This woman with HIV is one tough mudder.








Deanna Blegg beat hundreds of men for the chance to compete in one of the toughest physical challenges on earth – but the athlete says it was nothing compared to her long battle with AIDS.

On November 15 this year, Deanna represented Australia in the World’s Toughest Mudder (WTM) – a 24-hour non-stop obstacle course in Las Vegas.

The 45-year-old mother of two was the only woman in the Australian team of four, and had competed against hundreds of men and women to earn her spot on the team.

“135 people were picked…and we met a month later at “O-school”. O-school was a 25-hour trial in which we were put through many challenges. The first starting with a five hour run, and finishing with a five hour run,” Deanna said.

Ultimately five athletes – each with their own unique stories – made the cut. And it wasn’t gender specific.

The WTM is designed to push Mudders to their physical and mental limits. It’s an eight kilometre loop course in the Desert of Las Vegas, Nevada, with 29 obstacles per lap. The idea of Tough Mudder is to run as many laps as possible. In addition to the obstacles, you have to battle harsh elements – they fought sandstorms with winds of over 100 km-an-hour whipping their faces with sand while the wind chill factor got down to minus five degrees at night.


“The most intimidating was an 11 metre jump called ‘the Cliff’,” says Deanna.

An incredible 800 people pulled out in a matter of hours, but the Aussies continued to the end.

The team had a strong start and set a consistent pace. But late in the afternoon one of their teammates took a bad landing on the cliff jump and seriously injured himself. The extent of the damage wasn’t obvious to the team until later in the evening. By midnight, their mate was in a bad way.

“We had the choice of splitting the team and each running as individuals and potentially all placing in the top ten, or continuing on as a team. At that stage we were in contention for first in the team category. The decision to stay as a team was made and that’s we did,” says Deanna.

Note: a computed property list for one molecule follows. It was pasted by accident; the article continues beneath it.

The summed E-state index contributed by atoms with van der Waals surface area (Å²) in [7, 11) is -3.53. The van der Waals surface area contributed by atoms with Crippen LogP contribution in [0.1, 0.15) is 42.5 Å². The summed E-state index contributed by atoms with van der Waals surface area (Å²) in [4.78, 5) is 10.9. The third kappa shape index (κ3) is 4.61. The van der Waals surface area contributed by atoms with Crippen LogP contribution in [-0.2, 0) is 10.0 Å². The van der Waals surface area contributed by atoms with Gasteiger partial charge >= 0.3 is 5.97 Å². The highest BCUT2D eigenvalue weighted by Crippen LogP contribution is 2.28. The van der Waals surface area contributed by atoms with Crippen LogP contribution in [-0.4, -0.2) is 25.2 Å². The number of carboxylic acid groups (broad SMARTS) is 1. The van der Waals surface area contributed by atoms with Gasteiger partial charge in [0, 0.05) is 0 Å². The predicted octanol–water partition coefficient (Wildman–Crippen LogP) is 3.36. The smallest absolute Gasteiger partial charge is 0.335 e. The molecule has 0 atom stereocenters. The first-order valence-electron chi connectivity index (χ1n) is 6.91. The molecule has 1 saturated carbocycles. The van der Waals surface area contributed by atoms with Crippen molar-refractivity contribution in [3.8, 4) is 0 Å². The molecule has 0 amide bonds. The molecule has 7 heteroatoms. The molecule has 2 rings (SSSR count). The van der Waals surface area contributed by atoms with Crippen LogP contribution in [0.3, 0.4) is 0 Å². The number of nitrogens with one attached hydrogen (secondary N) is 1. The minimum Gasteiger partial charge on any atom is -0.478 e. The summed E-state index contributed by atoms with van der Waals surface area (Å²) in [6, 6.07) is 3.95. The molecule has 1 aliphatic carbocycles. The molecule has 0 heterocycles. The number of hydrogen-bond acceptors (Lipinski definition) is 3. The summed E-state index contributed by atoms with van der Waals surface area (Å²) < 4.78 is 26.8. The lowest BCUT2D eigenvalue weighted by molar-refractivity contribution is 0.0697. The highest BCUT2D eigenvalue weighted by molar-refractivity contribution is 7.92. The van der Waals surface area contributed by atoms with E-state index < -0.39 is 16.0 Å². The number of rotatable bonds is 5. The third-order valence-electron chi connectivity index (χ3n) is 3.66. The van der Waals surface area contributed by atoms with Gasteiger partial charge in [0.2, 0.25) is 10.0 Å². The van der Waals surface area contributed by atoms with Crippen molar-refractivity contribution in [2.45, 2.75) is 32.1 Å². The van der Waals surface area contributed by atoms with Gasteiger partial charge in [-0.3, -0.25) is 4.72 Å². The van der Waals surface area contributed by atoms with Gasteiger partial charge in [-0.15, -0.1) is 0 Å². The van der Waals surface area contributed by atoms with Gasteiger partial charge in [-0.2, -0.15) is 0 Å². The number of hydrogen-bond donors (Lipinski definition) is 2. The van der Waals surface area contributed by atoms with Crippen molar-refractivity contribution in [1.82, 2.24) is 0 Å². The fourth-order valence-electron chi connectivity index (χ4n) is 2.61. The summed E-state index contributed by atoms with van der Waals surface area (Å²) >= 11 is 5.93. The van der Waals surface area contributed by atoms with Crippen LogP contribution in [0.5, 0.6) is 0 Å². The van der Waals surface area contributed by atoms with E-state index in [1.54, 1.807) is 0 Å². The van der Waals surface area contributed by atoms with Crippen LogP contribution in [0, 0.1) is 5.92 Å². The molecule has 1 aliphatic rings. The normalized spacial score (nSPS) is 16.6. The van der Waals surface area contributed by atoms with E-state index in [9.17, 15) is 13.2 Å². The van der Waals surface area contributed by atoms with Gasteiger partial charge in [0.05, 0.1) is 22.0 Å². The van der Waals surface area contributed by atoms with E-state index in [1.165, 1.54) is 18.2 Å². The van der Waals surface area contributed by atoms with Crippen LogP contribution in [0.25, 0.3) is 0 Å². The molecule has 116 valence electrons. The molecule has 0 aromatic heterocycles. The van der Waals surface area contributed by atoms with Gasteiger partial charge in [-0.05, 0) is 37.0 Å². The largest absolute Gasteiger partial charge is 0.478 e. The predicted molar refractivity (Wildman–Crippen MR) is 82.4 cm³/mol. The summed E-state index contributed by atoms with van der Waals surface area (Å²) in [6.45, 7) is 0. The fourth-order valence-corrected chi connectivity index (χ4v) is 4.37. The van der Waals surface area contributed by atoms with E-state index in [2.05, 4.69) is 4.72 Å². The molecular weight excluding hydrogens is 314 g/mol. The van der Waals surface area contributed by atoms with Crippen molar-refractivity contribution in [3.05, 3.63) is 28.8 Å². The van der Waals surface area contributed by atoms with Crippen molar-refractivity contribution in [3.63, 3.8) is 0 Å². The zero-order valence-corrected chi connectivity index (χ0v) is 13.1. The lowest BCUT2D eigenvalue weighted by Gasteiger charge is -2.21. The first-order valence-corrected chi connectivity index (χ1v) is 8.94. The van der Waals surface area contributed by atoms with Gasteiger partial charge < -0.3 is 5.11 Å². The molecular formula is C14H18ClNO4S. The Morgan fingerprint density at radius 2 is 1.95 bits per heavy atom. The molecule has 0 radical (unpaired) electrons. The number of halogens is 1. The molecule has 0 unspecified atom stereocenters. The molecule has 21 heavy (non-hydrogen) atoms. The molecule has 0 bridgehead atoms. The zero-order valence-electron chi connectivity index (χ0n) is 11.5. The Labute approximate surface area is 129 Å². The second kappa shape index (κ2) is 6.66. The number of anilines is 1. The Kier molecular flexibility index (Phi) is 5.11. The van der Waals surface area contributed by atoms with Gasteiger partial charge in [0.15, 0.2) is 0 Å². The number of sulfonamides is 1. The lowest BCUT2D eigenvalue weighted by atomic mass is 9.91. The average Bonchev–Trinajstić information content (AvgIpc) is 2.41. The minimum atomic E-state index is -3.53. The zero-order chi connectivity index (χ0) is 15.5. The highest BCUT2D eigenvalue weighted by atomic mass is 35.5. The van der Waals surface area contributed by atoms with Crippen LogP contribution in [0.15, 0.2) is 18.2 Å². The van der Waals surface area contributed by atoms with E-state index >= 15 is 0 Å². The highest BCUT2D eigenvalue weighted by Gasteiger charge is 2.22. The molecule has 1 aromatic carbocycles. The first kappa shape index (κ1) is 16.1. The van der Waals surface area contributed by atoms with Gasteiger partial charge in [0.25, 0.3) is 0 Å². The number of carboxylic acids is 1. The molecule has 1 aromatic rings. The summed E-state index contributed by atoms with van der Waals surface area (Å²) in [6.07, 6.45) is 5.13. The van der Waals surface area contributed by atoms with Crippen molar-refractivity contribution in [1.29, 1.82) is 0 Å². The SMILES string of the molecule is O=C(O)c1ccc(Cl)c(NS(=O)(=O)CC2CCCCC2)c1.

A strong team mentality is what got them over the finish line, but Deanna also knows the feeling of battling a course alone.

She says, “I am a mother yes. Training is fitted in and around my family. Early morning, evenings, during the day.”

The ex-triathlete takes advantage of every spare hour in her day. The training starts long before her children wake, and Deanna doesn’t waste time watching TV. “On average people watch TV two hours a day. Convert that to training,” she says.


Deanna has overcome many hurdles in her life, both on and off the course. But the toughest battle she’s had to fight was when she found out she was HIV positive.

Deanna has been living with HIV since she was 24.

She says of her HIV diagnosis, “It was initially living day by day. There were no medications around back in the early 90’s so life was very unpredictable. Yes, I had a positive attitude, yes I had endurance yet HIV is a nasty insidious virus that destroys the immune system. I had no tools to fight it. I developed AIDS within two years of being infected.  A downhill journey,it seemed.”

Medication became available in 1997 and from there she had the tools to fight it – HIV medication, a positive outlook, a focus on health, an incredibly supportive family and a close circle of friends.

“My kids love me for who I am. They are proud of what I do. My son, 11, wears my “Under Armour” Team Australia gear whenever he gets an opportunity. My husband’s daughter too also manages to sneak it out of the washing pile and wear it proudly. Both my son and daughter have raced with me. I love that. I feel so proud with them being by my side,” she says.

Her family and her illness is what has given Deanna the motivation to succeed.


“Obstacle racing attracts an incredible amount of women.  Sometimes the women outnumber the men. It is a sport where for most the pressure is off and they can go around the course in a group of friends.  I love the sport for that reason,” she says.


And in other news from the week –

– The Canberra Capitals coach, Carrie Graf is concerned that potential cuts to ABC’s TV coverage of the WNBL could be devastating to the progress of women’s sport in Australia. Women’s football players, the Canberra United, have also said they’re concerned for the future of women’s football if the ABC broadcasting budget was cut.

– An upcoming Wheelchair Basketball Clinic called Get Involved will be introduced by Australian Gliders Head Coach, Tom Kyle. It will be funded by Coca-Cola Australia Foundation and guided by the Australian Paralympic Committee. The free clinic will happen on Sunday 30th November in Newcomb.

– Ellyse Perry has helped the Southern stars secure a series whitewash against the West Indies this week. Along with Southern Stars captain, Meg Lanning, all-rounder Ellyse led Australia’s number one cricket team to a 4 – 0 clean sweep victory during both the one-day and Twenty20 series.

– Last weekend Perth Glory defeated Western Sydney Wanderers at NIB Stadium to win the W-League premiership, to secure the club’s first victory since 2004.